When I hear that term I always picture our language as a small frightened puppy floating on a piece of battered wood slowly drifting away on a vast ocean, and we only have one rope and are desperately trying to hook that board! Yes I know I have the greatest imagination ever, but besides that.....I always wonder why they refer to it as 'saving' the language. Maybe it refers to how digital our language has become, how it has found a home on huge hard drives, the modern version of a museum.
One of the problems I see is that everyone has vastly different views on exactly what they are saving. Some see it as a preservation of just the words themselves. Lists of letters and descriptions and definitions. They move to create a living dictionary out of us, praising recitation and memorization. Brown skin robots trained to make more of themselves.
Or maybe they are of the group that insists that it is spoken correctly and traditionally. They pound and glare our pronunciation into perfection (for that region and family), making us recite the sentence over and over and over until it loses actual meaning and just becomes a spot of shame on our shameful lives, because we will never live the life or understand fully our great grandfathers and mothers.
What boggles me is that no one has ever sat down to prioritize what was the most important aspect of our language. And yes there are aspects of language. Should we focus on saving words that will never be used again? Should we focus on teaching what I call 'classroom' language, full of memorizing and reciting? Should we focus on social language first? Should we try and erase or use Inupiat Slang? Or should we focus on language structure first? What path should we take?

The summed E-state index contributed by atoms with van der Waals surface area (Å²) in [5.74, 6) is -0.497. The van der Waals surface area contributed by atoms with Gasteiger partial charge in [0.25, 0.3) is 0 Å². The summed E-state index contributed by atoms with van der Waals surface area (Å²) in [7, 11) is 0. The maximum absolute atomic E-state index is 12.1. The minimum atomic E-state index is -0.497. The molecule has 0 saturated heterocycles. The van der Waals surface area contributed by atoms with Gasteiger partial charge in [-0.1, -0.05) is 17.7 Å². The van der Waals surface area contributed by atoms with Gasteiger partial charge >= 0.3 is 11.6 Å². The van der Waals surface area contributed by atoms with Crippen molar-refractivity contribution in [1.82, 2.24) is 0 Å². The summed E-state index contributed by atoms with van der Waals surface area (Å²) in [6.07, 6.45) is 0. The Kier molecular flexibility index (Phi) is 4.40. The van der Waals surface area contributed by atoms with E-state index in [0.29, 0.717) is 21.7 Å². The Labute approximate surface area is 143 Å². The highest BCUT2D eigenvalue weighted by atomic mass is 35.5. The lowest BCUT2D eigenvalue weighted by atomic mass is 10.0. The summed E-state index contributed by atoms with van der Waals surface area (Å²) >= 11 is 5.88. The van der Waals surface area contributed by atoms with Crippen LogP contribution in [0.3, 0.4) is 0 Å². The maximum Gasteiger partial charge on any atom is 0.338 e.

Like the Old time Inupiat I am from three different villages here on the Slope. Like my great grandfather and my great grandmother I was lucky enough to be adopted into several villages, lucky enough to learn different Inupiat things from different types of Inupiat people.....in three different dialects. And what I found was that the absolute best teachers of the language were the very sneaky ones. And when I say the 'best' I mean it in that instead of teaching me a word or a phrase or the structure of that word and phrase, they instead completely and utterly change my world view of that particular action or object. They made it so that when I look at that object or when I think of that action....I only think of it in the Inupiaq language. And they usually did it without me even knowing about it. Without fanfare or preparation or buildup. Without stress or testing or frowning correction. It feels as if they were learning with me, experiencing the newness with me, laughing at the mistakes with me. When they don't know a word, they drag me along to find out what that word is. And not once do I feel like I was wrong or that I was learning.
I am very proud of myself for learning the little I am learning. When I use the word or phrase correct, the Speakers around me never stare or guffaw or pat me on the back loudly or pin a prize onto my chest. They instead listen to the sentence I was actually saying, and the fact that I said it or part of it in Inupiaq they accept as normal. And I feel like it's normal. A normal and permanent part of what makes me ....me.
But how do you bottle that and sell it?
In truth no matter what we do our language will 'survive'. It is forever digitally crystallized. Safe from ever being really and actually lost. But so is Latin.
One day I will dream in the Inupiaq language. I will write poetry with brilliant twists of phrase in Inupiaq. One day I will be teaching the little words I know to a child that is struggling with their own Identity, and I really hope I remember how painful it could be, and how amazing it is to become a Keeper-of-Small-and-Fantastic-Inupiaq-Things.